I first came across the term ‘meta-cognition’ 4 years into my teaching career when I attended a Stretch and Challenge Conference back in 2015. Yet I’d been applying meta-cognitive strategies since I started teaching. Once I was able to put a name to the strategies I employed it opened up a world of other examples, evidence and approaches.
What is Meta-cognition?
Put simply, it’s thinking about thinking.
However in reality is far more than just thinking about thinking. It’s active monitoring. It’s continual awareness. It’s our response and behaviours.
“Awareness of one’s own thinking, awareness of the content of one’s conceptions, an active monitoring of one’s cognitive processes, an attempt to regulate one’s cognitive processes in relationship to further learning, and an application of a set of heuristics as an effective device for helping people organize their methods of attack on problems in general”
It’s made up of two elements, meta-cognitive knowledge and regulation. The knowledge element being made up of the learner’s awareness of their cognitive abilities whilst the regulation refers to how learners monitor and respond to their cognitive processes.
Being able to consider, monitor and control how you learn, how you think and how you overcome struggles are vital qualities to build in our students in preparation for both exams and their futures.
“Metacognition describes the processes involved when learners plan, monitor, evaluate, and make changes to their own learning behaviours.”
Cambridge Assessment, 2017
Developing Independent Learners
I’ve posted many a time on strategies, resources and ideas for developing independent learners, but all to often I’ve not taken the time to discuss the use of meta-cognition in my drive to develop independent, self-directed learners.
I’m sure many readers will already apply elements of meta-cognition into their teaching but may not necessarily know it.
“Too often, we teach students what to think but not how to think.”
OECD Insights, 2014
I remember making use of some strategies back when I worked in EYFS between my PGCE and first teaching position. For instance when we were seeing what would happen to seeds grown in different locations I asked the children what they thought might happen and what made them think that, at which point they would apply knowledge they’d gained from other experiences. This led into a discussion of how they learnt that. Even at pre-school age they could think about what they knew and how they learnt it.
Encouraging and engaging learners to think about how they learn, the struggles they experience, how they overcome them and how to apply responses to future learning is essential to building independence in the classroom, so that when our students leave compulsory education they have the resilience and tools to be lifelong, responsible learners.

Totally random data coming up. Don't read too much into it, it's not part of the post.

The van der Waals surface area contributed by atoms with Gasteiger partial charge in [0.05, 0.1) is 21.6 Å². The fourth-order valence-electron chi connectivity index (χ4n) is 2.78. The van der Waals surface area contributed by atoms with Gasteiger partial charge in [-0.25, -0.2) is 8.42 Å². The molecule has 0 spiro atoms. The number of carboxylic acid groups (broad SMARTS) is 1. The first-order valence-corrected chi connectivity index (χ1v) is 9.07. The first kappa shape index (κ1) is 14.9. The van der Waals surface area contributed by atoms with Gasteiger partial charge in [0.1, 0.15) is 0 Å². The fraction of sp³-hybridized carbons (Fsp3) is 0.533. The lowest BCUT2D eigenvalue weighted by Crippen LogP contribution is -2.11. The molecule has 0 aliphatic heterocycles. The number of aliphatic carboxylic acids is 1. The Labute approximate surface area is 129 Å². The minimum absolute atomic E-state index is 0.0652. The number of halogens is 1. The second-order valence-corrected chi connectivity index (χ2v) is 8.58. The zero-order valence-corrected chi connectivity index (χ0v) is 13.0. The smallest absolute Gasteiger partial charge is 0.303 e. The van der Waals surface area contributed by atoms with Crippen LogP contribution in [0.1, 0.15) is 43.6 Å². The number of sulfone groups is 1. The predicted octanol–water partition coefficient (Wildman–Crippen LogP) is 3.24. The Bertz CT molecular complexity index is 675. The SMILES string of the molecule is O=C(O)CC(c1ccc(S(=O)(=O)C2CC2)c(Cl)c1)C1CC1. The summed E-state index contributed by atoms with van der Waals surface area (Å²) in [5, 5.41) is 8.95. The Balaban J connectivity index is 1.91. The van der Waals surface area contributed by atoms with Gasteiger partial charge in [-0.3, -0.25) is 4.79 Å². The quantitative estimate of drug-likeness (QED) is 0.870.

Below is a video of Dylan William discussing the importance of young people being able to reflect on their learning and how this has impacted his teaching practice.
In the Classroom
Until I started exploring meta-cognition, although I was applying elements in my classroom already I hadn’t been using it to its full potential. Once I got to grips with the theory, evidence and strategies I feel my practice developed and improved along with my understanding of my learners.
In my classroom you’ll see elements of meta-cognition on a regular basis from the planning stage to the reflection stage by both myself and my learners.
If you take my average year 8 extended writing task we will do the following:
– discuss the aims and objectives of the task
– identify prior learning that will be relevant
– discuss prior strategies and struggles in applying the required skills e.g. evaluation
– review targets and identify which will be of relevance to the task or seek out new ones
– consider application of targets in this piece of work
– as students work, meta-cognitive questions are asked about their progress and how they are monitoring their progress towards the aims and objectives of the task
– students are asked about the challenges they have experienced so far and how they’ve overcome them
– students peer and/or self assess the work against specific success criteria or using the ACE peer assessment strategy
Evaluation and Reflection Stage
– students are prompted to consider their success in the strategies they applied to achieve the aims and objectives of the task or learning goal either through questioning or written review.
– students are asked question such as
‘How well did you do at….?’
‘Is there anything that didn’t go well? What could you have done differently?’
‘What did you find hard with this task? How did you overcome this?’
‘What will you try to take away from this that you can apply to future work?’.
When I started at my current school there was a class I started with in year 8, I taught them again in year 9 and continue to teach some of them in year 10 at present. Over that time, I’ve witnessed their ability to self-regulate develop and grow as has their independence and enjoyment in the learning process. The ones I still teach, I do less for them now when it comes to meta-cognition. They’ve been scaffolded through the stages, supported in developing their independence and I’m now there to facilitate and support their self-regulation through meta-cognition. It really does support learners independence.
The EEF last published some useful resources on Meta-cognition and self-regulated learners including the summary sheet below.
Metacognition and self-regulation evidence from the Education Endowment Foundation
Metacognition and self-regulated learning from the Education Endowment Foundation
Metacognition from Cambridge International
Meta-cognition: A Literature Review from Emily R. Lai
Hope you find the post of use. Feel free to share any other useful links in the comments.